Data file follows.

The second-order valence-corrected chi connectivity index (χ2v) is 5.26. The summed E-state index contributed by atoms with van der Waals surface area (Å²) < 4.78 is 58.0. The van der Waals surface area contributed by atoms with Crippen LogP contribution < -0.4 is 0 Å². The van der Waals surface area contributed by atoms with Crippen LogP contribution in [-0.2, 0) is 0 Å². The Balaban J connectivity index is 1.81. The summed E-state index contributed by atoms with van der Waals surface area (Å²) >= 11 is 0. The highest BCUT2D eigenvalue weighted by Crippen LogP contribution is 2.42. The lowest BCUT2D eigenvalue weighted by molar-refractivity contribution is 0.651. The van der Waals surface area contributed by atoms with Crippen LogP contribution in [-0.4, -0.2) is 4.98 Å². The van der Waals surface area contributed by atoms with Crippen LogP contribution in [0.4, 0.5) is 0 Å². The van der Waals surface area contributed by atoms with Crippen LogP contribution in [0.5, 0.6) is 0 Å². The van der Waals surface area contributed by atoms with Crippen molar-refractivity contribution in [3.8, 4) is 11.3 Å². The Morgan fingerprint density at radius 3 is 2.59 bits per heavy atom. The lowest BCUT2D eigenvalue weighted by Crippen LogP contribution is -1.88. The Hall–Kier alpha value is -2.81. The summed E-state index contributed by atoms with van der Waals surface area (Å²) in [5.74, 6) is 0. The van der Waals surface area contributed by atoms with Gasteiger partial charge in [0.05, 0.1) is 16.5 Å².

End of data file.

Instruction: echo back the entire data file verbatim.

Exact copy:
The second-order valence-corrected chi connectivity index (χ2v) is 5.26. The summed E-state index contributed by atoms with van der Waals surface area (Å²) < 4.78 is 58.0. The van der Waals surface area contributed by atoms with Crippen LogP contribution < -0.4 is 0 Å². The van der Waals surface area contributed by atoms with Crippen LogP contribution in [-0.2, 0) is 0 Å². The Balaban J connectivity index is 1.81. The summed E-state index contributed by atoms with van der Waals surface area (Å²) >= 11 is 0. The highest BCUT2D eigenvalue weighted by Crippen LogP contribution is 2.42. The lowest BCUT2D eigenvalue weighted by molar-refractivity contribution is 0.651. The van der Waals surface area contributed by atoms with Crippen LogP contribution in [-0.4, -0.2) is 4.98 Å². The van der Waals surface area contributed by atoms with Crippen LogP contribution in [0.4, 0.5) is 0 Å². The van der Waals surface area contributed by atoms with Crippen LogP contribution in [0.5, 0.6) is 0 Å². The van der Waals surface area contributed by atoms with Crippen molar-refractivity contribution in [3.8, 4) is 11.3 Å². The Morgan fingerprint density at radius 3 is 2.59 bits per heavy atom. The lowest BCUT2D eigenvalue weighted by Crippen LogP contribution is -1.88. The Hall–Kier alpha value is -2.81. The summed E-state index contributed by atoms with van der Waals surface area (Å²) in [5.74, 6) is 0. The van der Waals surface area contributed by atoms with Gasteiger partial charge in [0.05, 0.1) is 16.5 Å².